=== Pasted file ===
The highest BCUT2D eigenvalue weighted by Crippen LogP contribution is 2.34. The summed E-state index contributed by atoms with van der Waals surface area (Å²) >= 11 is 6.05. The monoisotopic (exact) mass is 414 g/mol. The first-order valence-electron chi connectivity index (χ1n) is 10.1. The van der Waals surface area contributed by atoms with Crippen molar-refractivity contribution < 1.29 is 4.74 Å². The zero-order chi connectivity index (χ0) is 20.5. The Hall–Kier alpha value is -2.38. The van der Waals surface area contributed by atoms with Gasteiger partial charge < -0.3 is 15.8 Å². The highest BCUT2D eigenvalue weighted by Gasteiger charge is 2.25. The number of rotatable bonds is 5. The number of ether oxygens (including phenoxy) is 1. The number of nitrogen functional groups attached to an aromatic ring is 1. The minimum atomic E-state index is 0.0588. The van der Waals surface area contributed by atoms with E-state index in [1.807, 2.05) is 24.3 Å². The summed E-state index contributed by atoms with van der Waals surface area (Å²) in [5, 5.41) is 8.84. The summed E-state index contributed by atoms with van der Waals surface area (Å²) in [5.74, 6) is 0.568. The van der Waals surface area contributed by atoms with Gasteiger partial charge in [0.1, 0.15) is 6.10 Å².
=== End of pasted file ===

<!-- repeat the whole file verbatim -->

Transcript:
The highest BCUT2D eigenvalue weighted by Crippen LogP contribution is 2.34. The summed E-state index contributed by atoms with van der Waals surface area (Å²) >= 11 is 6.05. The monoisotopic (exact) mass is 414 g/mol. The first-order valence-electron chi connectivity index (χ1n) is 10.1. The van der Waals surface area contributed by atoms with Crippen molar-refractivity contribution < 1.29 is 4.74 Å². The zero-order chi connectivity index (χ0) is 20.5. The Hall–Kier alpha value is -2.38. The van der Waals surface area contributed by atoms with Gasteiger partial charge < -0.3 is 15.8 Å². The highest BCUT2D eigenvalue weighted by Gasteiger charge is 2.25. The number of rotatable bonds is 5. The number of ether oxygens (including phenoxy) is 1. The number of nitrogen functional groups attached to an aromatic ring is 1. The minimum atomic E-state index is 0.0588. The van der Waals surface area contributed by atoms with E-state index in [1.807, 2.05) is 24.3 Å². The summed E-state index contributed by atoms with van der Waals surface area (Å²) in [5, 5.41) is 8.84. The summed E-state index contributed by atoms with van der Waals surface area (Å²) in [5.74, 6) is 0.568. The van der Waals surface area contributed by atoms with Gasteiger partial charge in [0.1, 0.15) is 6.10 Å².